Melissa Jan Spencer

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Dystrophin-deficient muscles experience large reductions in expression of nitric oxide synthase (NOS), which suggests that NO deficiency may influence the dystrophic pathology. Because NO can function as an antiinflammatory and cytoprotective molecule, we propose that the loss of NOS from dystrophic muscle exacerbates muscle inflammation and fiber damage by(More)
The cysteine protease calpain 3 (CAPN3) is essential for normal muscle function, since mutations in CAPN3 cause limb girdle muscular dystrophy type 2A. Previously, we showed that myoblasts isolated from CAPN3 knockout (C3KO) mice were able to fuse to myotubes; however, sarcomere formation was disrupted. In this study we further characterized morphological(More)
The hypothesis that changes in muscle activation and loading regulate the expression and activity of neuronal nitric oxide (NO) synthase (nNOS) was tested using in vitro and in vivo approaches. Removal of weight bearing from rat hindlimb muscles for 10 days resulted in a significant decrease in nNOS protein and mRNA concentration in soleus muscles, which(More)
Many features of dystrophin-deficient muscle pathology are not clearly related to the loss of mechanical support of the muscle membrane by dystrophin. In the present review, evidence that supports a role for the immune system in promoting the pathology of dystrophinopathy is presented. The findings summarized here indicate that specific, cellular immune(More)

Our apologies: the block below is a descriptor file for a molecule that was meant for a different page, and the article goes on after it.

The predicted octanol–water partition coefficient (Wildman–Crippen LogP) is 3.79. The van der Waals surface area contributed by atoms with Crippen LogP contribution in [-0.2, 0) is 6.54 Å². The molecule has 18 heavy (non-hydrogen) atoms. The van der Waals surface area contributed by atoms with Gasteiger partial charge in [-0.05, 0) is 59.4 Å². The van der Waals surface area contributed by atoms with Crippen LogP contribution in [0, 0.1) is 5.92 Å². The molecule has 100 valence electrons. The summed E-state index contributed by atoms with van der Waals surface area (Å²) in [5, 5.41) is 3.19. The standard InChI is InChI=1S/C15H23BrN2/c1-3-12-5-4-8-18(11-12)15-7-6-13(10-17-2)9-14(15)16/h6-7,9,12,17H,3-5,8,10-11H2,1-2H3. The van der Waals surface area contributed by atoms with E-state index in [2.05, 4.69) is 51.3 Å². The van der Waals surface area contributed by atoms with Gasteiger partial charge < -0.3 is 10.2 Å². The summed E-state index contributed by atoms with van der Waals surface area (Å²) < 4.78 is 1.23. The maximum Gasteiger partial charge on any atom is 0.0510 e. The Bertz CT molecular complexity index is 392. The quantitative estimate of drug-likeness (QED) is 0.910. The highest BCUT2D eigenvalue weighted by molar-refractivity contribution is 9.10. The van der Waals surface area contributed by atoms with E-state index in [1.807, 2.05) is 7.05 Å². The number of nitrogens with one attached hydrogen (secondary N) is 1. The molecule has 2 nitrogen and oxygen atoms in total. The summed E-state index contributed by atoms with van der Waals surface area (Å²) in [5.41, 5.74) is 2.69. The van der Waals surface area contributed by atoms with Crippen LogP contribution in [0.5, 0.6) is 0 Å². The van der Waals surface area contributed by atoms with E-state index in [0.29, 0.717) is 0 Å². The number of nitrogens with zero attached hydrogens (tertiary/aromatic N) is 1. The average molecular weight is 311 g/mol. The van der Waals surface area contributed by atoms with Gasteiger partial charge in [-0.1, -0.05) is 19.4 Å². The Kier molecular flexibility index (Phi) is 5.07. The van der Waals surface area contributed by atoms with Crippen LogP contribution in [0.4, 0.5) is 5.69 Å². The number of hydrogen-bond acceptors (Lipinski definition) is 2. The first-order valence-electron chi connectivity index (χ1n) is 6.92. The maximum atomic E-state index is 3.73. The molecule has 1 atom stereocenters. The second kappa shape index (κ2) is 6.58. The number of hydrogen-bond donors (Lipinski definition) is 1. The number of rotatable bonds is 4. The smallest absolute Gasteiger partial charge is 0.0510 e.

We have previously demonstrated a role for T cells in Duchenne muscular dystrophy (DMD) using the mdx mouse and have shown that T cell killing of dystrophic muscle can occur through perforin-dependent and perforin-independent mechanisms. In this investigation, we explore the possibility that one perforin-independent mechanism utilized by the T cells is(More)
Dysbindin was identified as a dystrobrevin-binding protein potentially involved in the pathogenesis of muscular dystrophy. Subsequently, genetic studies have implicated variants of the human dysbindin-encoding gene, DTNBP1, in the pathogeneses of Hermansky-Pudlak syndrome and schizophrenia. The protein is a stable component of a multisubunit complex termed(More)
The slow-channel myasthenic syndrome (SCS) is a hereditary disorder of the acetylcholine receptor (AChR) of the neuromuscular junction (NMJ) that leads to prolonged AChR channel opening, Ca(2+) overload, and degeneration of the NMJ. We used an SCS transgenic mouse model to investigate the role of the calcium-activated protease calpain in the pathogenesis of(More)
We examined the interdependence of calpain and protein kinase C (PKC) activities on neurite outgrowth in SH-SY-5Y human neuroblastoma cells. SH-SY-5Y cells elaborated neurites when deprived of serum or after a specific thrombin inhibitor, hirudin, was added to serum-containing medium. The extent of neurite outgrowth under these conditions was enhanced by(More)
PURPOSE OF REVIEW Duchenne muscular dystrophy is a progressive muscle degenerative disease caused by dystrophin mutations. The purpose of this review is to highlight two emerging therapies designed to repair the primary genetic defect, called 'exon skipping' and 'nonsense codon suppression'. RECENT FINDINGS A drug, PTC124, was identified that suppresses(More)
Limb-girdle muscular dystrophy (LGMD) 2H is a slowly progressive condition characterized by proximal weakness, atrophy, and mildly to moderately raised levels of creatine kinase. Facial weakness, scapular winging, hypertrophied calves, and Achilles tendon contractions are not uncommon and the age of onset ranges between the first and fourth decade. LGMD2H(More)